I was struck by how much The Road has in common with Little House in the Big Woods.  Ingalls’ book looks back at nineteenth-century homesteaders with affectionate nostalgia; McCarthy looks ahead to a dystopian future; but in either case, the whole world focuses to a parent trying to provide for the family by eking out sustenance from the land.

So, Ingalls’ Pa kills bear and deer, harvests wheat, carves wood, builds the cabin and insulates it; McCormac’s father rigs up the cart, makes a tent out of a tarp, kills a threatening vagrant, scavenges food, makes a lantern out of a can of gasoline.  It’s all about survival skills and protecting and getting food and shelter for the kid(s).  (Admittedly, Ma is just as important in Little House as Pa. There is a wife in The Road, but she only appears in one retrospective memory: she tells the dad “They are going to rape us and kill us and eat us and you wont face it,” and then she goes off and apparently kills herself with a sharp flake of obsidian.  Of course nothing at all like this happens to Ma in Little House.)

Basically, for me the narcissistic takeaway of both books was this: If the apocalypse comes, your fatherhood-in-extremis skills are crap and you will not be able to take care of your family. We don’t even have a working flashlight (the girls always leave it on and run out the batteries) or jugs of water in the basement.  God help us if I’m called upon to do something like this on no sleep:

He unscrewed the bottom panel and he removed the burner assembly and disconnected the two burners with a small crescent wrench.  He tipped out the plastic jar of hardware and sorted out a bolt to thread into the fitting of the junction and then tightened it down.  He connected the hose from the tank and held the little potmetal burner up in his hand, small and light-weight.

And no way would I have been able to use that map ripped into little pieces to navigate past the cannibal compound all the way to the sea.

I did get one good tip from The Road: when you first hear the bombs or whatever, immediately turn the bathtub on since the water supply will run out momentarily.  I’m all over that one, am excellent at taking baths.

Another unrelated thought I had about The Road: it winds up with what struck me as a Robinson Crusoe reference, as the father swims out to an abandoned boat and strips it for useful supplies, very much like Crusoe at the beginning of Defoe’s novel; perhaps a little joke or conceit on McCarthy’s part about going back to origins of the novel form.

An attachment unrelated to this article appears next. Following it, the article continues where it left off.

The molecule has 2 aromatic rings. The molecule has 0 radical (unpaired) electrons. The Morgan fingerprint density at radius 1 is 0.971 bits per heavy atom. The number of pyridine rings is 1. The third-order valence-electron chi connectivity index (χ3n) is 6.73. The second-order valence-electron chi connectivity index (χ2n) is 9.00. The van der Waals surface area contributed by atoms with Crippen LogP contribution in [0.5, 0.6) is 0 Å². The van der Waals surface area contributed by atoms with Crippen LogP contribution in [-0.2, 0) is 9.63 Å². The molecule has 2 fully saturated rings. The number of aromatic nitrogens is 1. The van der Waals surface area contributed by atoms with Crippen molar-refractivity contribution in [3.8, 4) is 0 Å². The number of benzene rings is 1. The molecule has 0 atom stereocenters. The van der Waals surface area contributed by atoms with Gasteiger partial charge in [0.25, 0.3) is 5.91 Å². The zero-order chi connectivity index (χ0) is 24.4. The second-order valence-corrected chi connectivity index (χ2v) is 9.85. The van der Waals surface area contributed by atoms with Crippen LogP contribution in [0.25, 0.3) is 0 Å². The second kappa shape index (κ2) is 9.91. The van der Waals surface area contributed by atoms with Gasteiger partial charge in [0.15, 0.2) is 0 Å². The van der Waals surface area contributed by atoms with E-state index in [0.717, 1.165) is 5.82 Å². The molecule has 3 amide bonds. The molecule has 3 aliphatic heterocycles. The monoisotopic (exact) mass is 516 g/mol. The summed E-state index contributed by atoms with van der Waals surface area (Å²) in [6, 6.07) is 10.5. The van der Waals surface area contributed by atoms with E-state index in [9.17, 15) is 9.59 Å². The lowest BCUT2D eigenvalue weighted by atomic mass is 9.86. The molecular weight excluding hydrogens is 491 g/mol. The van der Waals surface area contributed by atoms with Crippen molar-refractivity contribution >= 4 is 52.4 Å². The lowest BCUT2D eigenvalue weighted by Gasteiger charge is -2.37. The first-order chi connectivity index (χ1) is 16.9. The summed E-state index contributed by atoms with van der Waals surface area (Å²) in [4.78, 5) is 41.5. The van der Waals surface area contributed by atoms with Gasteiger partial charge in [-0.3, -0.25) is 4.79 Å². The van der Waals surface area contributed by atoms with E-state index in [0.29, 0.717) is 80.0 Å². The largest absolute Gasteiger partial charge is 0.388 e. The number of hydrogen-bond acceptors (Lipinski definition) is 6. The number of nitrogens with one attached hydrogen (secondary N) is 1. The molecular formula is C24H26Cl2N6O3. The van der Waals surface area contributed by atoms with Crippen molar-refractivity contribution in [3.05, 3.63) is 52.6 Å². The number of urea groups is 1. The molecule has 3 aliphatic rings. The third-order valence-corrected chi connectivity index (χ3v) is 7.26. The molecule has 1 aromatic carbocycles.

It could be fun to do a Little House on the Road mashup along the lines of that Pride and Prejudice and Zombies paperback that’s all the rage.

A really good read, for sure, but for 21st-century apocalyptic fiction I’d still give the nod to Jose Saramago’s amazing Blindness (1998, actually; don’t be put off by the movie version which is supposed to be lousy).

Puppet Show: Mousie and Bunny — Fights and Friendship

Celie and Iris got a new puppet theater today as a belated birthday present.  They wrote and performed their first three-act play: Mousie and Bunny — Fights and Friendship.

Dramatis personae: Mousie and Bunny

Act I.

One day Mousie went to a puppet show and he met Bunny.

Bunny: I am the biggest bunny in the world!

Mousie: And I am the squeakiest thing in the world and I like to steal cheese.

Bunny: You are mischievous and I say STOP or I will put a trap out.

Mousie: If you do, I will put out a bigger trap.

Bunny: You are so bad!

They fight and start crying: Boo hoo.

Act II.

Bunny:  It’s your birthday Mousie and because your mommy is sick I’m going to make you a big cake.

Mousie: I’m going to bring the knives and forks and everything.

Bunny: I am going to give you the best birthday party of all.

Mousie and Bunny: YIPPEE!!!

They embrace and kiss.

Act III.

One day Bunny went to the Chocolate Moose store.  Then he saw his friend Mousie.

Bunny: Hey Mousie, why don’t we get chocolate with rainbow sprinkles.

Mousie: I want chocolate with chocolate sprinkles.

Bunny: No!  You should have chocolate with rainbow sprinkles, like me!

Mousie: No!  You should have chocolate with chocolate sprinkles, like me!

Both shout: You’re wrong, you’re wrong, you’re wrong!

And cry: boo hoo hoo.